It used to be back in the (good/not so good?) 'old' days there were New York Stock Exchange Specialists who were individual NYSE members who were charged with maintaining an 'orderly' market in the stocks assigned to them. They were the buyer and sellers of last resort so to speak. If a huge buy order came in for IBM before the opening, the specialist could both call a trading halt while they put out this info to interested sellers and/or they could take the sell side to some extent. If the order imbalance occurred during the day, the specialist could also call a trading halt until more orders came in that would maintain an 'orderly market'. (I'm not talking about a trading halt due to pending company news; that's different).

In the Nasdaq market, Market Makers occupied a similar role in maintaining an orderly market in their stocks. In the 1987 crash when I happened to be at the CBOE floor on what was then called 'Black Monday', the Nasdaq market makers stopped answering their phones; the NYSE specialists probably wished they could have!

Over time, individual specialists or Nasdaq market makers became mostly FIRMS. Whether the old style Street partnerships or big Wall Street companies, firms had more capital.

Over still more time, specialists and market makers have been largely replaced by high-frequency traders using computer technology and specialized trading algorithms that react to orders in nano-seconds. Exchanges offered such trading companies, who can take the opposite side of customer orders, discounts in their execution costs and desired physical proximity to Exchange computers (really).

However, such high-frequency trading firms have NO obligation to stick around and can cancel their orders, also in nano-seconds. They won't continue to make a market when things get crazy. In fact, the same computer programs and algorithms they use are expressly designed to shut down in the event of wild price disparities. The result is that in certain instances the markets become far LESS liquid than more liquid. Which brings us to the infamous 'Flash Crash' of not last year (2011), but May 2010.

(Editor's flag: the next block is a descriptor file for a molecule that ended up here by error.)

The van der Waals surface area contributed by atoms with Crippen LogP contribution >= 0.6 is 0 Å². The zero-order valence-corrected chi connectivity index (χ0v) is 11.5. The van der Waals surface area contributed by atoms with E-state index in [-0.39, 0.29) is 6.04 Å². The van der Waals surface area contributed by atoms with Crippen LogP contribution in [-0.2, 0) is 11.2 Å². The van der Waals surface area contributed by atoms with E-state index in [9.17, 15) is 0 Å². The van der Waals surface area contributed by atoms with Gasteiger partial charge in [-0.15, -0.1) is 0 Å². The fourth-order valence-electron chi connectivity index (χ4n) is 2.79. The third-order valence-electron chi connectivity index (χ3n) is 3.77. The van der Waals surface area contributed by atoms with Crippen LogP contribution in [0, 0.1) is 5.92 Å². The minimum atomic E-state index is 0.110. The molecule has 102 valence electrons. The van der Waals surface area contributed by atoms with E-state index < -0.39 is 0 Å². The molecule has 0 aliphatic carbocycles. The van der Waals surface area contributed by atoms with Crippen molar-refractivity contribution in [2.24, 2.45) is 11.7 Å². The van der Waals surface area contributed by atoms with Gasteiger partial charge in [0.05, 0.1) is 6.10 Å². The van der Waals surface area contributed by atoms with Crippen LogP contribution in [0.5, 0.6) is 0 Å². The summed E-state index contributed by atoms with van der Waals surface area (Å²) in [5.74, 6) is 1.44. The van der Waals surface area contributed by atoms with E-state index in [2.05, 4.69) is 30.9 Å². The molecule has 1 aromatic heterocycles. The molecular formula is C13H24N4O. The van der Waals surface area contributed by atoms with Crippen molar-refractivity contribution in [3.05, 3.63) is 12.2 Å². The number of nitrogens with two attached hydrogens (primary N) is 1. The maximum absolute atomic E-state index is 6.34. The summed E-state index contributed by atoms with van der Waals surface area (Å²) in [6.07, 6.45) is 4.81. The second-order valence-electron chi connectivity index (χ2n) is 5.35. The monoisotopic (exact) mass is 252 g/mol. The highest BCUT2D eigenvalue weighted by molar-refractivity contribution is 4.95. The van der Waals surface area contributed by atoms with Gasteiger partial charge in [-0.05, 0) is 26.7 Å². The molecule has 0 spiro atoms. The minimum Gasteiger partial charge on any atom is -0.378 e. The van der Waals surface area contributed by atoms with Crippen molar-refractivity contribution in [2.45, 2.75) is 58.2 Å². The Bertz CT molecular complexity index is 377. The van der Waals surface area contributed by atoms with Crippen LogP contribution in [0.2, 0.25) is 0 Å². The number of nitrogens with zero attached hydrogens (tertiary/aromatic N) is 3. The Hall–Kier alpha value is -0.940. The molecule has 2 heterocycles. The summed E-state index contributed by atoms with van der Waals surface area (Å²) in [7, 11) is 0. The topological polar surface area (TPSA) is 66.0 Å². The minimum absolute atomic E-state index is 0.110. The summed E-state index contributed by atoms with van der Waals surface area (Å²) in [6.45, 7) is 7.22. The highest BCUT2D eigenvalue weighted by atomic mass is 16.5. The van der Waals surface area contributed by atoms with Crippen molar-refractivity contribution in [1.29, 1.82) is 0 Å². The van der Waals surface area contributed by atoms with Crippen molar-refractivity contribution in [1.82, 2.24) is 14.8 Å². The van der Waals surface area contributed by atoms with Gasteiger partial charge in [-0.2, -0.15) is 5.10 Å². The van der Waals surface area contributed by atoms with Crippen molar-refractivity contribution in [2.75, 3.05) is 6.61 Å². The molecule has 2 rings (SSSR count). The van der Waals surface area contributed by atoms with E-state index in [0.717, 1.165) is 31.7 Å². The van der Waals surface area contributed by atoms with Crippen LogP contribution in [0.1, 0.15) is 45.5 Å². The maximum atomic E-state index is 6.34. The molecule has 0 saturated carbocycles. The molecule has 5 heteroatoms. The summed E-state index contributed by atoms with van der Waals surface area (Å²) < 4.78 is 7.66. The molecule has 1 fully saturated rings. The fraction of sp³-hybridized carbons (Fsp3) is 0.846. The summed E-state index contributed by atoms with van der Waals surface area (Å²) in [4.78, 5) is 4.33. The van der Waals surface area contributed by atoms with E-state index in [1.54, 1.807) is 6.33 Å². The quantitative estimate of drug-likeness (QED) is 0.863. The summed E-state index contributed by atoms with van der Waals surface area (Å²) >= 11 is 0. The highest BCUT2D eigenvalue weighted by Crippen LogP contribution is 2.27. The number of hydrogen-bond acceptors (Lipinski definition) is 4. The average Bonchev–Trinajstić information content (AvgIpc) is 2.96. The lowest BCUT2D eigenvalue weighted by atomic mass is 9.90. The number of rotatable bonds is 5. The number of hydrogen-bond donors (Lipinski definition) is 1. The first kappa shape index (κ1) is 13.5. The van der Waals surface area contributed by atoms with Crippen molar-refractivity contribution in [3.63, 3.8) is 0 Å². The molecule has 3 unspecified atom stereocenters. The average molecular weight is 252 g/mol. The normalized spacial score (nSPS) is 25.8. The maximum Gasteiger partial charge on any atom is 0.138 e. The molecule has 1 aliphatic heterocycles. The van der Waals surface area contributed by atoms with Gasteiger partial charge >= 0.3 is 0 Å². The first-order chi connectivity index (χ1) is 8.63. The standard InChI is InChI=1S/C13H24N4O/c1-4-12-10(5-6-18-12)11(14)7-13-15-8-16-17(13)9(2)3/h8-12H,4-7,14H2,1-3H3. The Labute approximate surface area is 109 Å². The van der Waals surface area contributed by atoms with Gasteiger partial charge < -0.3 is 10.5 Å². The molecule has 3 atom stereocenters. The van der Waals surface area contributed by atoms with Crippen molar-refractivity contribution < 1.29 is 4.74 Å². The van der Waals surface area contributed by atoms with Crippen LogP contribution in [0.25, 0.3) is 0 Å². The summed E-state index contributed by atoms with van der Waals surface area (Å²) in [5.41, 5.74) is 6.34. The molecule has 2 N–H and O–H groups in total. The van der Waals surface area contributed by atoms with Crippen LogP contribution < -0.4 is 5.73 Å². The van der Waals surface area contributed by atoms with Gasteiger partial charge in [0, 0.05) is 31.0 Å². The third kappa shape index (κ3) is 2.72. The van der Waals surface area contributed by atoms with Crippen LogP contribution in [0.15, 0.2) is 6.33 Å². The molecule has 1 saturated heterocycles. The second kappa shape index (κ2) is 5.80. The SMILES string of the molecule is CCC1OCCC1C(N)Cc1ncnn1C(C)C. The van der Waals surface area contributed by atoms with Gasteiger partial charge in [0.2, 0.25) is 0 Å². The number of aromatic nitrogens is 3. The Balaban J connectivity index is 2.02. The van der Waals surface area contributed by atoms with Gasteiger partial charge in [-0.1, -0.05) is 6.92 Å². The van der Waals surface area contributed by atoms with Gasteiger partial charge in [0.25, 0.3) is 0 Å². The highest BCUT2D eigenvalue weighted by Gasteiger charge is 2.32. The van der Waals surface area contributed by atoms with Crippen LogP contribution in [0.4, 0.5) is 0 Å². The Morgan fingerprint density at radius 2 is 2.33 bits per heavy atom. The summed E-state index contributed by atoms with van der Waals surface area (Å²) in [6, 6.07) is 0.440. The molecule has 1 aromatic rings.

To get the advantages that come from being listed market makers, high-frequency firms were required to have bids and offers posted to buy or sell the stocks in which they supposedly 'made' markets in. This rule led to something called a 'stub' bid. If things were going crazy, the firm could and would put in a nominal bid of $1 a share for a stock that closed the prior day at say $50. This met the technical requirement, but no PERSON would be crazy enough to sell at that price. Unless that 'someone' was a COMPUTER! During the flash crash, sell orders in certain stocks overwhelmed demand for those stocks. Computers looked for the best bid and eventually that bid was a buck a share! So trades were executed at that price. You know what havoc resulted!

In OPTIONS, there are market makers and they can stop trading in particular options. Not so with the high-frequency trading firms in their stocks since they are NOT authorized to halt trading. Eventually, the Exchanges suspended trading in those stocks that got slammed the hardest in May 2010 but it was pandemonium for a lot of that day. 'Stub trades' are no longer allowed but there's still other stuff that can cause stocks to get out of whack.